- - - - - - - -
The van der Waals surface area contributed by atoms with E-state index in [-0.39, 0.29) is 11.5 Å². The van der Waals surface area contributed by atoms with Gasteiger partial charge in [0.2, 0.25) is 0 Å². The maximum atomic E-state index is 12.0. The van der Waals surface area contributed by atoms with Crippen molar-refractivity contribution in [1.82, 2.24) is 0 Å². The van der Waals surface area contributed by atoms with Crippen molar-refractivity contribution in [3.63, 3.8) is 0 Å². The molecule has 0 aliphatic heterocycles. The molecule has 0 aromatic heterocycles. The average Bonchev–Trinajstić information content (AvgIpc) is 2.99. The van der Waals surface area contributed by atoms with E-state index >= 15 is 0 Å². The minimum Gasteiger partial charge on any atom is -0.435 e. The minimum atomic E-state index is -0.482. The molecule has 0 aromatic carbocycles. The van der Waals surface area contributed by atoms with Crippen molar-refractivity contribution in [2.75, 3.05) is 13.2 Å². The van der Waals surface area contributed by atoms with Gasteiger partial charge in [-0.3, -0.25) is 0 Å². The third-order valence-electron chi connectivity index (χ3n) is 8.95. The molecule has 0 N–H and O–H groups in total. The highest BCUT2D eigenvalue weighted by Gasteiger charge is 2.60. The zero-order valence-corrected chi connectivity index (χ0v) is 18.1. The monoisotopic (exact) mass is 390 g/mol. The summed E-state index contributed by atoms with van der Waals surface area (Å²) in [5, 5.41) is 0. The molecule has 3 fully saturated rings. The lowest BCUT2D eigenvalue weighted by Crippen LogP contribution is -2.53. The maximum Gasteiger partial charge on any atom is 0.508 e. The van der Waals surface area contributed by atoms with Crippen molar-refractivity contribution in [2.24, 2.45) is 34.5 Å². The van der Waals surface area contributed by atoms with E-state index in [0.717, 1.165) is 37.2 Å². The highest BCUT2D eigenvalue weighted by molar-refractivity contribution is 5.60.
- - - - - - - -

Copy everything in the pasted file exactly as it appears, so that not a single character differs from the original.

The van der Waals surface area contributed by atoms with E-state index in [-0.39, 0.29) is 11.5 Å². The van der Waals surface area contributed by atoms with Gasteiger partial charge in [0.2, 0.25) is 0 Å². The maximum atomic E-state index is 12.0. The van der Waals surface area contributed by atoms with Crippen molar-refractivity contribution in [1.82, 2.24) is 0 Å². The van der Waals surface area contributed by atoms with Crippen molar-refractivity contribution in [3.63, 3.8) is 0 Å². The molecule has 0 aliphatic heterocycles. The molecule has 0 aromatic heterocycles. The average Bonchev–Trinajstić information content (AvgIpc) is 2.99. The van der Waals surface area contributed by atoms with E-state index >= 15 is 0 Å². The minimum Gasteiger partial charge on any atom is -0.435 e. The minimum atomic E-state index is -0.482. The molecule has 0 aromatic carbocycles. The van der Waals surface area contributed by atoms with Crippen molar-refractivity contribution in [2.75, 3.05) is 13.2 Å². The van der Waals surface area contributed by atoms with Gasteiger partial charge in [-0.3, -0.25) is 0 Å². The third-order valence-electron chi connectivity index (χ3n) is 8.95. The molecule has 0 N–H and O–H groups in total. The highest BCUT2D eigenvalue weighted by Gasteiger charge is 2.60. The zero-order valence-corrected chi connectivity index (χ0v) is 18.1. The monoisotopic (exact) mass is 390 g/mol. The summed E-state index contributed by atoms with van der Waals surface area (Å²) in [5, 5.41) is 0. The molecule has 3 fully saturated rings. The lowest BCUT2D eigenvalue weighted by Crippen LogP contribution is -2.53. The maximum Gasteiger partial charge on any atom is 0.508 e. The van der Waals surface area contributed by atoms with Crippen molar-refractivity contribution in [2.24, 2.45) is 34.5 Å². The van der Waals surface area contributed by atoms with E-state index in [0.717, 1.165) is 37.2 Å². The highest BCUT2D eigenvalue weighted by molar-refractivity contribution is 5.60.